“If, in fact, Iran is willing to agree to double-digit years of keeping their program where it is right now and, in fact, rolling back elements of it that currently exist ... [if] we’ve got a way of verifying that, there’s no other steps we can take that would give us such assurance that they don’t have a nuclear weapon," Obama told Reuters White House reporter Jeff Mason.
Last week, White House Press Secretary Josh Earnest denied a report that U.S. negotiators were working toward a 10-year deal with Iran.
Obama said negotiators are working toward ensuring "there’s at least a year between us seeing them try to get a nuclear weapon and them actually being able to obtain one." Iran had come within two to three months of a bomb when negotiations began, according to a report by the Institute for Science and International Security in September 2013.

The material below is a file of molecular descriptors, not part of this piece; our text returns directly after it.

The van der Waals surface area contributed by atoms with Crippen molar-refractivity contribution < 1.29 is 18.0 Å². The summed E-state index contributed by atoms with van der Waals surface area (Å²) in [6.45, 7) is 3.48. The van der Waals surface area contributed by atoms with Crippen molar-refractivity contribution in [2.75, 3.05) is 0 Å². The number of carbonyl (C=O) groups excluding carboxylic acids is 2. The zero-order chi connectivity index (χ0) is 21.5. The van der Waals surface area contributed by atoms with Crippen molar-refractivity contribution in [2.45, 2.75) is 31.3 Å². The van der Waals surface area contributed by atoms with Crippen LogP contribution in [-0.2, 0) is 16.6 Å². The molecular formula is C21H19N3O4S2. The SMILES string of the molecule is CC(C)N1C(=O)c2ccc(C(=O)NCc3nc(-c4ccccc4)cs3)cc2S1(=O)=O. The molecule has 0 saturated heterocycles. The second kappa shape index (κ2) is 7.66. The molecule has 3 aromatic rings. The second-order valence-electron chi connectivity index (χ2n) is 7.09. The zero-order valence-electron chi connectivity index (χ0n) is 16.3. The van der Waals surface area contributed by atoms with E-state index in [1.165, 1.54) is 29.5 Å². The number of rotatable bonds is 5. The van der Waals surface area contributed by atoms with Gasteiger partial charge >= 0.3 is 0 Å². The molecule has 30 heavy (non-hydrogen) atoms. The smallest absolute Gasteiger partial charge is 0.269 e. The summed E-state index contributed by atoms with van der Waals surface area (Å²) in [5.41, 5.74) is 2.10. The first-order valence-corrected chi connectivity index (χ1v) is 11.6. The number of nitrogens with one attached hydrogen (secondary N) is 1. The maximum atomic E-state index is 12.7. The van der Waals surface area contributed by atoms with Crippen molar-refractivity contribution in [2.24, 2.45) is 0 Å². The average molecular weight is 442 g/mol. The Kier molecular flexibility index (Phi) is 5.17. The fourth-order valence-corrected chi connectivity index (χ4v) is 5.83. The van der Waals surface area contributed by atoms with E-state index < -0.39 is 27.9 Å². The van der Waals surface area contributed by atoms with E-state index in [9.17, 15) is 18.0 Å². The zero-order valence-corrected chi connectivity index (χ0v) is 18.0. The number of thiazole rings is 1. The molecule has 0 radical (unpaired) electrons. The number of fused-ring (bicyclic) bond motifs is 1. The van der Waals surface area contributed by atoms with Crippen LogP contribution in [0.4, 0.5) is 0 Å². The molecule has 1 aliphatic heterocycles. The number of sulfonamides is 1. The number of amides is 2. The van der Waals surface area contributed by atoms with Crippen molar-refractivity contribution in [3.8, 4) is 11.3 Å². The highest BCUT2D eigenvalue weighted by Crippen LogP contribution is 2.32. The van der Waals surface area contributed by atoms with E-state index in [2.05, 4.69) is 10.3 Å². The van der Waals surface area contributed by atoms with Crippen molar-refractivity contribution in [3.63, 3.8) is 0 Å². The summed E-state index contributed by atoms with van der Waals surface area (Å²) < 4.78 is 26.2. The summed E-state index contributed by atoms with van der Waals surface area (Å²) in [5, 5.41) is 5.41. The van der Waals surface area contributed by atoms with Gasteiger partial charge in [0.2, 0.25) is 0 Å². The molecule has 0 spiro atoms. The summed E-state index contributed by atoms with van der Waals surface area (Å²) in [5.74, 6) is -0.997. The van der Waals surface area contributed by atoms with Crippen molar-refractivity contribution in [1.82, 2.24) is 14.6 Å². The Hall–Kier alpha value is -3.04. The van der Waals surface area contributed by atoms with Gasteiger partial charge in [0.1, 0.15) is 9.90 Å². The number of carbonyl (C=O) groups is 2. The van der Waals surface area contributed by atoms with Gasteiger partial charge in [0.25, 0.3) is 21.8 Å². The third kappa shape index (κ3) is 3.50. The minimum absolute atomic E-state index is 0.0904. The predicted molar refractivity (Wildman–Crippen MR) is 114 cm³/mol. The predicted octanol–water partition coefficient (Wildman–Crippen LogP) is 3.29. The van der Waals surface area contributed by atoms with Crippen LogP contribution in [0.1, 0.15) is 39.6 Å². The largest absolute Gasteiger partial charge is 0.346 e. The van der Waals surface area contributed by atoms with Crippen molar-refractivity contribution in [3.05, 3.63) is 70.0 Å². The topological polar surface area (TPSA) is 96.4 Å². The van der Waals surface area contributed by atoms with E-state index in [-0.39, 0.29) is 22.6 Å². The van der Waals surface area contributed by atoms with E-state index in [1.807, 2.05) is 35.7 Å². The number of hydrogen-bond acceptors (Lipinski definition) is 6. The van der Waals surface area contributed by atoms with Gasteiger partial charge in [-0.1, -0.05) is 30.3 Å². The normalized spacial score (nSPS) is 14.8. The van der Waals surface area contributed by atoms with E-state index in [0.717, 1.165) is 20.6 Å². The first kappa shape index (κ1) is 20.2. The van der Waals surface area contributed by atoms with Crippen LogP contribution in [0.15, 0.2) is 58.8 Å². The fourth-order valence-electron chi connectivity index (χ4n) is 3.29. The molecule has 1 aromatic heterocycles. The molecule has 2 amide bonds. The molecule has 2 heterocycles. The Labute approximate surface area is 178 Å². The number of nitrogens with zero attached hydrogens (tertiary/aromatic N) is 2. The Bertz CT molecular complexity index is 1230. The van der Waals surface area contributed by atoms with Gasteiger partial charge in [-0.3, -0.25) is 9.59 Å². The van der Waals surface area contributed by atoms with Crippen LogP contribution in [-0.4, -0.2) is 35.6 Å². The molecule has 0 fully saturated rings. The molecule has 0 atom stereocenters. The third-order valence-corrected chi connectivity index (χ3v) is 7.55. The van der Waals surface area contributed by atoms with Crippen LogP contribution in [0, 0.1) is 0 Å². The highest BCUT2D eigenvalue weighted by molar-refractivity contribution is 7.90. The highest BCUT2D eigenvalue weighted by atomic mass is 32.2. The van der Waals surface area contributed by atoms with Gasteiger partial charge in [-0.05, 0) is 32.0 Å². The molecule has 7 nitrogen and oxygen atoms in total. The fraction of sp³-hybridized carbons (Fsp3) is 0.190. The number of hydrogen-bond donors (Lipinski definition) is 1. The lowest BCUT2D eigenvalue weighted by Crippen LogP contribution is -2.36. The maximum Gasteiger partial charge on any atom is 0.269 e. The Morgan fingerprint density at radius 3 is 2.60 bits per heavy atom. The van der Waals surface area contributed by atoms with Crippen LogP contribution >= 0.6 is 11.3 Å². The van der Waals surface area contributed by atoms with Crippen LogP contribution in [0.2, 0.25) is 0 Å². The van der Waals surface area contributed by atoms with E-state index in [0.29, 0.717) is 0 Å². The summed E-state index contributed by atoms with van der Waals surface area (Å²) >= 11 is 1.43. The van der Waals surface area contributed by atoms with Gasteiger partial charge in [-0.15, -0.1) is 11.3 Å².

Reprising previous comments on Netanyahu's planned visit, which the White House has opposed, the president called it a "mistake" that would not ultimately be "permanently destructive" to the U.S./Israeli relationship.
"I think that it is a distraction from what should be our focus. And our focus should be,‘How do we stop Iran from getting a nuclear weapon?’" the president said.